Women are likely to shun the prime courses offered in universities and technical colleges when making degree, diploma and certificate choices
Women are likely to shun the prime courses offered in universities and technical colleges when making degree, diploma and certificate choices during the on-going programmes revision exercise.
A government report on the nature of courses preferred by learners by gender reveals that male students have dominated the lucrative courses over the years, raising questions on the trend that seems to push away the girl-child.
Admission trends by Kenya Universities and Colleges Central Placement Service (KUCCPS) shows that medicine, pharmacy, engineering, architecture and economics remain the most preferred courses by the best-performing candidates.
For engineering, KUCCPS report says admission of female students has grudgingly risen from 18 to 24 per cent between 2014 and 2019.
During the same period of time, male students taking up the course ranged between 76 and 82 per cent.
“The gap has been gradually decreasing from 2014, when it was 82 per cent male against 18 per cent female. However, a major disparity remains of 76 per cent male against 24 per cent female,” reads the report.
KUCCPS chief executive officer John Muraguri made the revelations during the International Conference on University Reforms in Nairobi.
The conference theme was ‘Improving Higher Education Performance – A Regional Knowledge Sharing Forum’.
The revelations come days after KUCCPS opened revision portal for all the candidates who sat last year’s KCSE. The first revision exercise started on February 17 and will end on March 9.
For health sciences (medicine, nursing and pharmacy), the KUCCPS report shows that between 2014 and 2017, slow growth in female students was registered with an average of 34 per cent.
A steady rise was noted between 2017 and 2018 academic year when female enrollment rose from 31 per cent to 48 per cent. This however dipped in subsequent years, with last year registering only 41 per cent female enrollment to the courses.
However, for the male students, over the same period of time, data reveals that enrollments have always been above the females even during years of declining trends.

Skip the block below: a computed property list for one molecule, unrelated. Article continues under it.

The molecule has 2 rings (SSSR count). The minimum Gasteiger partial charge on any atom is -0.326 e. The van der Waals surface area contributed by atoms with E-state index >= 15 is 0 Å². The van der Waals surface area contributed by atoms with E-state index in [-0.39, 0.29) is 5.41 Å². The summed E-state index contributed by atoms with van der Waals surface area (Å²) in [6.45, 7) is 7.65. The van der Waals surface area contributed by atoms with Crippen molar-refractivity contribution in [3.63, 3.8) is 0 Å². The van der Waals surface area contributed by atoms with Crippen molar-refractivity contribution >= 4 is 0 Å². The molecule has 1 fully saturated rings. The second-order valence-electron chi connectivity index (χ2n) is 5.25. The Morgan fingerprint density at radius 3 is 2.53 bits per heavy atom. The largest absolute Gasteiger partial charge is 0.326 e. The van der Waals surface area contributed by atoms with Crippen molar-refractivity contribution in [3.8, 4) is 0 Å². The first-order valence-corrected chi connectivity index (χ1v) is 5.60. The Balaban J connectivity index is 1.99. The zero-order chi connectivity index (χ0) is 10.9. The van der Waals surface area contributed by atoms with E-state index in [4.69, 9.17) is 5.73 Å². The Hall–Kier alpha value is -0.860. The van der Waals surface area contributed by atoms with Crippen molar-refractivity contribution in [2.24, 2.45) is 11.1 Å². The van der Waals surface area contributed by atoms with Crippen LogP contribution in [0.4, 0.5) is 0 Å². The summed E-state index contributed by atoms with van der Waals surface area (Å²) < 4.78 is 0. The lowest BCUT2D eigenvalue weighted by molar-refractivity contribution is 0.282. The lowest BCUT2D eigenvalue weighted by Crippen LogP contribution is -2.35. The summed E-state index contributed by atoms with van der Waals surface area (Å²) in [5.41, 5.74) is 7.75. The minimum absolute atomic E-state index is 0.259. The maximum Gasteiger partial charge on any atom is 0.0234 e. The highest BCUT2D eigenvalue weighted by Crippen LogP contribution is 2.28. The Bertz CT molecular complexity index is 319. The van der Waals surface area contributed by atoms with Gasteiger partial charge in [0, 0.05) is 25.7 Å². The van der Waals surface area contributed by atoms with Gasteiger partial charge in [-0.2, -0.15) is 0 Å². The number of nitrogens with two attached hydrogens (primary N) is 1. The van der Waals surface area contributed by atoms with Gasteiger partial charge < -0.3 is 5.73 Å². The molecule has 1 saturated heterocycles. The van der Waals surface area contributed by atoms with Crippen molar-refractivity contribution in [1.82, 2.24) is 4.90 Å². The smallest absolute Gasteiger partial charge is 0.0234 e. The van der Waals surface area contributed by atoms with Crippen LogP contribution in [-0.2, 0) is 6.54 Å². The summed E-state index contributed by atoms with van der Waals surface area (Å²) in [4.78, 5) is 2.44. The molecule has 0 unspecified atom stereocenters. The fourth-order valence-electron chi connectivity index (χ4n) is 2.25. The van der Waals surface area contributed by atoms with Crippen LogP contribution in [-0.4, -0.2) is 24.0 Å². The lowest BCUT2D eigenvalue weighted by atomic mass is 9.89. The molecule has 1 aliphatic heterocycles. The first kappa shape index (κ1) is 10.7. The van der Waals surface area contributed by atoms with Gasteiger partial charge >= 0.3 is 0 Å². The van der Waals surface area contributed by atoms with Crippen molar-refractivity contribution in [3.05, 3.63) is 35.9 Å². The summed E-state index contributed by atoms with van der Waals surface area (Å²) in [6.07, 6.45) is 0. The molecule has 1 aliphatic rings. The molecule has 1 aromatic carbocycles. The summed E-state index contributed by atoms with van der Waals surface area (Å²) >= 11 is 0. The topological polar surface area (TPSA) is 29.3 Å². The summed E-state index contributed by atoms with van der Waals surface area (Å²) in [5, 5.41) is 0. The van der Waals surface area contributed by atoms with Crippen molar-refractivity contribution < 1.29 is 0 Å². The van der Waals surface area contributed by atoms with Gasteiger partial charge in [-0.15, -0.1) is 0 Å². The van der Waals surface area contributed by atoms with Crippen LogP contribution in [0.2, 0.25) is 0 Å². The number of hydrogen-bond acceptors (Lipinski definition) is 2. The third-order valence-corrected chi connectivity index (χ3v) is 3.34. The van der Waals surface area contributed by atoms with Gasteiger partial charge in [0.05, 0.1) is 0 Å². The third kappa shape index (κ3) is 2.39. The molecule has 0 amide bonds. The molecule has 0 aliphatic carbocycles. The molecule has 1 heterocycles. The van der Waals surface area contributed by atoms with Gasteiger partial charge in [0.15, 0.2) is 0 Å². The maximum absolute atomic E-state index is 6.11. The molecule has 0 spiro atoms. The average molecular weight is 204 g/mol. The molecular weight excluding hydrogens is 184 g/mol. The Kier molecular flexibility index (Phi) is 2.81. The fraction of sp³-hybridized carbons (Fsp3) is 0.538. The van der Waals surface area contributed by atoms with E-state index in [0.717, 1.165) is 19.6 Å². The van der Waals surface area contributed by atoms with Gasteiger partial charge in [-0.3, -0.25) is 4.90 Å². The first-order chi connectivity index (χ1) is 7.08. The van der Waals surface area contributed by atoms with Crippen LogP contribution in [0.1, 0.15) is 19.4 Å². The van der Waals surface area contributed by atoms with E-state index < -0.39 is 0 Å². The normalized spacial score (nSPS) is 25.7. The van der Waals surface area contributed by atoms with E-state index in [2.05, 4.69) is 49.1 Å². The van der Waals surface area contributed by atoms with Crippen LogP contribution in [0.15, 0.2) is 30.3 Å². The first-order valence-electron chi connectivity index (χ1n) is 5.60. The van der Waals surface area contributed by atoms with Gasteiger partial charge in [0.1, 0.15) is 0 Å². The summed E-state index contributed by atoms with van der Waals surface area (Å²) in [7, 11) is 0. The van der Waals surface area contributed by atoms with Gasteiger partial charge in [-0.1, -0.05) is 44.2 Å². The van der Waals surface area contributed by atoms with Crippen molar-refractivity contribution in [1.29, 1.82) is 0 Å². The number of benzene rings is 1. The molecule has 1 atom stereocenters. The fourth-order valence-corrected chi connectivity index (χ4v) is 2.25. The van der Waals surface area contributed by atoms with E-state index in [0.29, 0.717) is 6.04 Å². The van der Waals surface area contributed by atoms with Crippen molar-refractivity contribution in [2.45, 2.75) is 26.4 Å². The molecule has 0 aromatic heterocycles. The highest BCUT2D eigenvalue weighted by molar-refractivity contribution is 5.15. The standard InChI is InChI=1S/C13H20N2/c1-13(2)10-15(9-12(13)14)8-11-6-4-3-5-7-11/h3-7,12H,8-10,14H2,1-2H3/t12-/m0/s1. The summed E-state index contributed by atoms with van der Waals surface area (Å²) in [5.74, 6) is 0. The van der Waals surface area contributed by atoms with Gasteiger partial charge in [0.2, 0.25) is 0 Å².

Overall, KUCCPS says more female students enroll for hospitality degree courses compared to males.
Report shows that between 2014 and 2019, more female students have been enrolled for hospitality programmes, with range of between 57 and 62 per cent against 39 and 43 per cent males.
KUCCPS report confirms that the gender representation in university admissions has been in favour of male students.
Placement data by gender between 2001 and 2014 reveals that more boys have been enrolled in universities, ranging between 60 and 70 per cent compared to females whose admission ranged about 30 to 40 per cent.
Finer details reveal that even after affirmative action was introduced by lowering the aggregate university entry points in favour of female candidates, only a few of them still opt for the courses.
“As a result of the affirmative action, the overall ratio of male to female students admission to universities improved. However, gender disparities still prevailed in specific programmes such as Engineering, Nursing, Hospitality,” reads the KUCCPS report.
The cut-off points were initially lowered for the female students by one point and later by two points.
Report says this was aimed at achieving one-third representation for either gender.
And the trend of slow female students’ uptake of competitive courses is replicated in Technical and Vocational Education and Training (TVET).
A recent Kenya Education For Employment Programme (Kefep) report revealed that family setups and upbringing of the girl-child could be one of the major factors that influence the decision by girls to take up the technical programmes.
The report said the family still plays a major role in pushing down women’s capacities to excel, where women and girls are assigned the role of childcare and other domestic chores while boys and men are given the role of providing for the family.